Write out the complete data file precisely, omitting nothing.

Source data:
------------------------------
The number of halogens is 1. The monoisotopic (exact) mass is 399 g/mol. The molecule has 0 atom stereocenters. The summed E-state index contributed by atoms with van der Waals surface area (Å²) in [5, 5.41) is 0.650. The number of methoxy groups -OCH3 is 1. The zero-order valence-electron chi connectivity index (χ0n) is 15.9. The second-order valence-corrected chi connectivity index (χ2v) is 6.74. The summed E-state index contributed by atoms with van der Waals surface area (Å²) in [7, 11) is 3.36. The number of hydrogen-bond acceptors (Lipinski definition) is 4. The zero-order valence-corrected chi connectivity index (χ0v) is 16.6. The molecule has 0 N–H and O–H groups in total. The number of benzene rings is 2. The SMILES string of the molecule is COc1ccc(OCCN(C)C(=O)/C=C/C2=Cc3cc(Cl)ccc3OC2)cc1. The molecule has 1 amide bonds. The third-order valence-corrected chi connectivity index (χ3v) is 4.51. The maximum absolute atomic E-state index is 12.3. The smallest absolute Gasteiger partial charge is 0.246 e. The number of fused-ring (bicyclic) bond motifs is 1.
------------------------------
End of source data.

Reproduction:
The number of halogens is 1. The monoisotopic (exact) mass is 399 g/mol. The molecule has 0 atom stereocenters. The summed E-state index contributed by atoms with van der Waals surface area (Å²) in [5, 5.41) is 0.650. The number of methoxy groups -OCH3 is 1. The zero-order valence-electron chi connectivity index (χ0n) is 15.9. The second-order valence-corrected chi connectivity index (χ2v) is 6.74. The summed E-state index contributed by atoms with van der Waals surface area (Å²) in [7, 11) is 3.36. The number of hydrogen-bond acceptors (Lipinski definition) is 4. The zero-order valence-corrected chi connectivity index (χ0v) is 16.6. The molecule has 0 N–H and O–H groups in total. The number of benzene rings is 2. The SMILES string of the molecule is COc1ccc(OCCN(C)C(=O)/C=C/C2=Cc3cc(Cl)ccc3OC2)cc1. The molecule has 1 amide bonds. The third-order valence-corrected chi connectivity index (χ3v) is 4.51. The maximum absolute atomic E-state index is 12.3. The smallest absolute Gasteiger partial charge is 0.246 e. The number of fused-ring (bicyclic) bond motifs is 1.